At least some known gas turbine assemblies are used for electrical power generation. Such gas turbine assemblies include a compressor, a combustor, and a turbine. Gas (e.g., ambient air) flows through the compressor, where the gas is compressed before delivery to one or more combustors. In each combustor, the compressed air is combined with fuel and ignited to generate combustion gases. The combustion gases are channeled from each combustor to and through the turbine, thereby driving the turbine, which, in turn, powers an electrical generator coupled to the turbine. The turbine may also drive the compressor by means of a common shaft or rotor.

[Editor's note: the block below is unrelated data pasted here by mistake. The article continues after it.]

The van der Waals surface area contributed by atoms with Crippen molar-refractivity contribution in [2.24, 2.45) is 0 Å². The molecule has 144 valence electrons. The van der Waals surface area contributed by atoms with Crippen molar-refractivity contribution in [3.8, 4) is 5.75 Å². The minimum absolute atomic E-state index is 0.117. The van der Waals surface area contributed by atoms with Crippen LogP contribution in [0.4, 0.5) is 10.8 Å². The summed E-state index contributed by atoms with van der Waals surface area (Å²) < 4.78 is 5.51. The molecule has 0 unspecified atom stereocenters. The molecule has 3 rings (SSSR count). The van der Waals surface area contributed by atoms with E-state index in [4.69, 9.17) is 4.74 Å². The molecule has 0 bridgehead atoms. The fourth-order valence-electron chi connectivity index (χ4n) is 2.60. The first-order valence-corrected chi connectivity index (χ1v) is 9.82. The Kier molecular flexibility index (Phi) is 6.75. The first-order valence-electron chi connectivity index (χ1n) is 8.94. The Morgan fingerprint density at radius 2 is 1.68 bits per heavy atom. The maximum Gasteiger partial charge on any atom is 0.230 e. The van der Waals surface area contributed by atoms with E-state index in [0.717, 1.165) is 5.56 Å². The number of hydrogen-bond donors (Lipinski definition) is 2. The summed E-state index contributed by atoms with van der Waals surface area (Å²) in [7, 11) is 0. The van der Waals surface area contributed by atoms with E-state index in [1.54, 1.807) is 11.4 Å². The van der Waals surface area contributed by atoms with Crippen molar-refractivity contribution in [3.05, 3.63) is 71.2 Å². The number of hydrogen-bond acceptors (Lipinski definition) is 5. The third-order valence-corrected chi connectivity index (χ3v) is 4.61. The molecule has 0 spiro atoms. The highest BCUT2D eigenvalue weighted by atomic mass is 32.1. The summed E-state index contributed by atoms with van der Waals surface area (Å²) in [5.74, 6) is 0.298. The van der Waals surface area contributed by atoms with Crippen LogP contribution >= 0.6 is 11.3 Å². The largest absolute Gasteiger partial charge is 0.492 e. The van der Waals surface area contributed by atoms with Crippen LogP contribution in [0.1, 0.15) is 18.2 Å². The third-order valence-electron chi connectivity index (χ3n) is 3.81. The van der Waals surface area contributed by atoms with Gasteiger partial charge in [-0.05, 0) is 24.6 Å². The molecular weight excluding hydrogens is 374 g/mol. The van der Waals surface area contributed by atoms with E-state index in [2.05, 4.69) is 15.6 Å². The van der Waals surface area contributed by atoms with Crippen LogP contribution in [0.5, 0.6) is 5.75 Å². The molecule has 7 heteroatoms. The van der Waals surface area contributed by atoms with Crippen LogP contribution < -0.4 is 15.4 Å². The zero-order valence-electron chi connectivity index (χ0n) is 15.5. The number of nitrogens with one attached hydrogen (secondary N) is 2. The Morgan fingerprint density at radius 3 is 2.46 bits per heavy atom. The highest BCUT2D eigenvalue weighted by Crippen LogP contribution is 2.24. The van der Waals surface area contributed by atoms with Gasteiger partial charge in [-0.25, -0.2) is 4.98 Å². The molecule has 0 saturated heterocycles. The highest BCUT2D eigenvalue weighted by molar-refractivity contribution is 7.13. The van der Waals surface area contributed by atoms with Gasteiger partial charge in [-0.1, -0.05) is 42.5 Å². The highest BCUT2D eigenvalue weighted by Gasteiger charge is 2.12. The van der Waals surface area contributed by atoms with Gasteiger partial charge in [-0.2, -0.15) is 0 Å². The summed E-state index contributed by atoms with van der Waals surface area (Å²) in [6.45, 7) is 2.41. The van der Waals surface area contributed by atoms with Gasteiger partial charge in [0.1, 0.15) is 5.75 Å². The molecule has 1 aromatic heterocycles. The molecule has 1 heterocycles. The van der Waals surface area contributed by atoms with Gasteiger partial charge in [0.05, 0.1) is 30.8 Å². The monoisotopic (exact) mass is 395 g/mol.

In some combustors, the generation of combustion gases occurs at two, axially spaced stages to reduce emissions and/or to provide the ability to operate the gas turbine at reduced loads (commonly referred to as “turndown”). Such combustors are referred to herein as including an “axial fuel staging” (AFS) system, which delivers fuel and an oxidant to one or more fuel injectors downstream of the head end of the combustor. In a combustor with an AFS system, one or more primary fuel nozzles at an upstream end of the combustor inject fuel and air (or a fuel/air mixture) in an axial direction into a primary combustion zone, and one or more AFS fuel injectors located at a position downstream of the primary fuel nozzle(s) inject fuel and air (or a second fuel/air mixture) through the liner as a cross-flow into a secondary combustion zone downstream of the primary combustion zone. The cross-flow is generally transverse to the flow of combustion products from the primary combustion zone.